But as I resolve to do so, my conscience tugs on me. Isn’t this coming from a selfish sense of entitlement? Isn’t it a privileged problem? Don’t you cringe at the millennial ethos? Isn’t adventurism the start of a slippery slope that leads down to consumerism and, ultimately, narcissism? Didn’t you yourself use to look down on the adventures and explorations of others, deeming them overvalued, thinking that explorations with the mind is the only necessary journey?
And now I see: I had built a little fort of unreasonable justifications, unjustified hesitations, unhealthy inhibitions. It was partly out of envy; I had no choice. I didn’t have the material conditions then, I couldn’t do what I saw other people doing. Now I have the means, I perceive with new eyes. It may be privileged, that is true, but it is not necessarily selfish, and it is not wrong, especially if I seek things in moderation and with humility, if I keep faith in virtues. I’ve dwelt in the world of ideas and imagination for too long, and now I share the universal yearning for adventure. It’s time to take that leap of faith.
Will I actually do it? Can I actually take that leap, knowing that I’ll have to sacrifice some of the passions that have given my life meaning and satisfaction these last few years?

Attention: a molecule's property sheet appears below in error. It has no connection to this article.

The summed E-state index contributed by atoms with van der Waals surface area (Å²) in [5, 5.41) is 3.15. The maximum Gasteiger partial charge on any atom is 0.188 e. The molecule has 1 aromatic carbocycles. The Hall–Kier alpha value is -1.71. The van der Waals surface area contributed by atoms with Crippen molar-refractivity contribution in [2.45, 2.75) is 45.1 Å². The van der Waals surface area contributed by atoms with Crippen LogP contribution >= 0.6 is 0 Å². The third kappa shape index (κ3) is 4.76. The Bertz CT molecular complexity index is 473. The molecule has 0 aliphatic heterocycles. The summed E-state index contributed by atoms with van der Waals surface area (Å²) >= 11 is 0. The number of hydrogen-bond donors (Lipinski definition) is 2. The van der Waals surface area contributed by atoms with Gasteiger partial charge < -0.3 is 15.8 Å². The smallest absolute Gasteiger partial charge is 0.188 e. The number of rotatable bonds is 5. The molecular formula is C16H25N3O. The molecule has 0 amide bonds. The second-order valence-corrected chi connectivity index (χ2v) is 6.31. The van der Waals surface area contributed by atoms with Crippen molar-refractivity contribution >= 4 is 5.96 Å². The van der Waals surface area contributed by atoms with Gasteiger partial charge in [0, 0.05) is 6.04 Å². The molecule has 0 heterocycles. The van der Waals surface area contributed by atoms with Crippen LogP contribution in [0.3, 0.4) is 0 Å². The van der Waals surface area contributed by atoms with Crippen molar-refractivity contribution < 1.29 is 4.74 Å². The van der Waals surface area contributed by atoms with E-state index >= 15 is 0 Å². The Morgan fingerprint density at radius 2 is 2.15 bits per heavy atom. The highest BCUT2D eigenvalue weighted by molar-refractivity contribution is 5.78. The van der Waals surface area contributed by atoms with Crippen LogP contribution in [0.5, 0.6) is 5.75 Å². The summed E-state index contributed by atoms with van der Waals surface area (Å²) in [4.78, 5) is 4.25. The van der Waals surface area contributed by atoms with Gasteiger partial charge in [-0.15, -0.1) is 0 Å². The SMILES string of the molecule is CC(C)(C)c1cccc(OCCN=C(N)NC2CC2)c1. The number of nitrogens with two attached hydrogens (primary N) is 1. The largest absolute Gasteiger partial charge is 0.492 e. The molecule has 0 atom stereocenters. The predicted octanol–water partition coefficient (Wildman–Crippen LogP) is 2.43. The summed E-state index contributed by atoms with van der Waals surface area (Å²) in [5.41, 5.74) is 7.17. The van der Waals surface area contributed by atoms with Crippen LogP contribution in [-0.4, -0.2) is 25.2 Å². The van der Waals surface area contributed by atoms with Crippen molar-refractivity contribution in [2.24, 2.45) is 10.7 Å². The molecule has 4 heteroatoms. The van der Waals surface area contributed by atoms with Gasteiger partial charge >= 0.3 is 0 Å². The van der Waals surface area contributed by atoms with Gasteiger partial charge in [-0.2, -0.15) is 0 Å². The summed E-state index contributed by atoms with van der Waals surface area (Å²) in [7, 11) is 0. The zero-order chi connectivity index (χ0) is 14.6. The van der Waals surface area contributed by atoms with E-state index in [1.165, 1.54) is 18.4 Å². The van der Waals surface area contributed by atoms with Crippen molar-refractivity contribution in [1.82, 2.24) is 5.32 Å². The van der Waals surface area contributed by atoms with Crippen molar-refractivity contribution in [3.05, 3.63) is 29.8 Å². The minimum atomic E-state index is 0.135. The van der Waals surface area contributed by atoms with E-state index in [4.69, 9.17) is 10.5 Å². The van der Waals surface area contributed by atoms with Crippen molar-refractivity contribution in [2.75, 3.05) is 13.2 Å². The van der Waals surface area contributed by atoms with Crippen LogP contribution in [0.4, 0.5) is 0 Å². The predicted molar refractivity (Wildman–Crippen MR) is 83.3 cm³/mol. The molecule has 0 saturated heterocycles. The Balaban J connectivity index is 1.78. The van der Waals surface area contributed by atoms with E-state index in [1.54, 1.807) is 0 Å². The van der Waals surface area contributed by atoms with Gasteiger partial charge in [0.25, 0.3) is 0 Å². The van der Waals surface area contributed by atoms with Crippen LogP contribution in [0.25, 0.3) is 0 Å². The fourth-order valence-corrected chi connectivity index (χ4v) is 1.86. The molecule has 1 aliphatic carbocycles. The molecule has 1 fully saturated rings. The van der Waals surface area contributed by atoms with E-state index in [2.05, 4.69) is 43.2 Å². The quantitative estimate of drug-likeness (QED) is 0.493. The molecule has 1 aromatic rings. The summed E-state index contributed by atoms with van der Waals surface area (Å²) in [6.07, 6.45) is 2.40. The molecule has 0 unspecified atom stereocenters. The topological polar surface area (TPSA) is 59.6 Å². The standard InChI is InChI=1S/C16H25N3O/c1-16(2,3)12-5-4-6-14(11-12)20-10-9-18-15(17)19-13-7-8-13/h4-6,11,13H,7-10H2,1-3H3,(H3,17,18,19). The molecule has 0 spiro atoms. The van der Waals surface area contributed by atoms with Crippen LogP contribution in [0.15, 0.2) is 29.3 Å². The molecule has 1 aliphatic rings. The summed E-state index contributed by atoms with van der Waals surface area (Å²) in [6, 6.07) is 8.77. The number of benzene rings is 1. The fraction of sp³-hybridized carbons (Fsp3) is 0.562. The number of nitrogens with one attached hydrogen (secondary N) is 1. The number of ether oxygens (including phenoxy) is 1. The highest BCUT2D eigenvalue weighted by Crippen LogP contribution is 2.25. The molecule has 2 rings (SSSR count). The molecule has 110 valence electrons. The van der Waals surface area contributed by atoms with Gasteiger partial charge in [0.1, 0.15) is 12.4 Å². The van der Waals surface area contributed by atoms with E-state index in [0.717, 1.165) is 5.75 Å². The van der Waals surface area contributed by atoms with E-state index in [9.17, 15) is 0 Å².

I can’t say for certain. I only have a good feeling, and a new attitude, which I feel reflects the changes I’ve went through. Between my first and latest visits to La Union, I was transferred to a different department at work, did night shifts, changed residence, resigned, went back to university, and said goodbye to a relationship. Those events left a cumulative impact and a bewildering aftermath. I had to navigate through a time as distressing as I’ve ever had. I had the rug pulled out from under me, and somehow I didn’t just fall onto a hard floor. To over-stretch the metaphor: I discovered a deep hole under the rug, and I plunged into some sunken place, à la Get Out.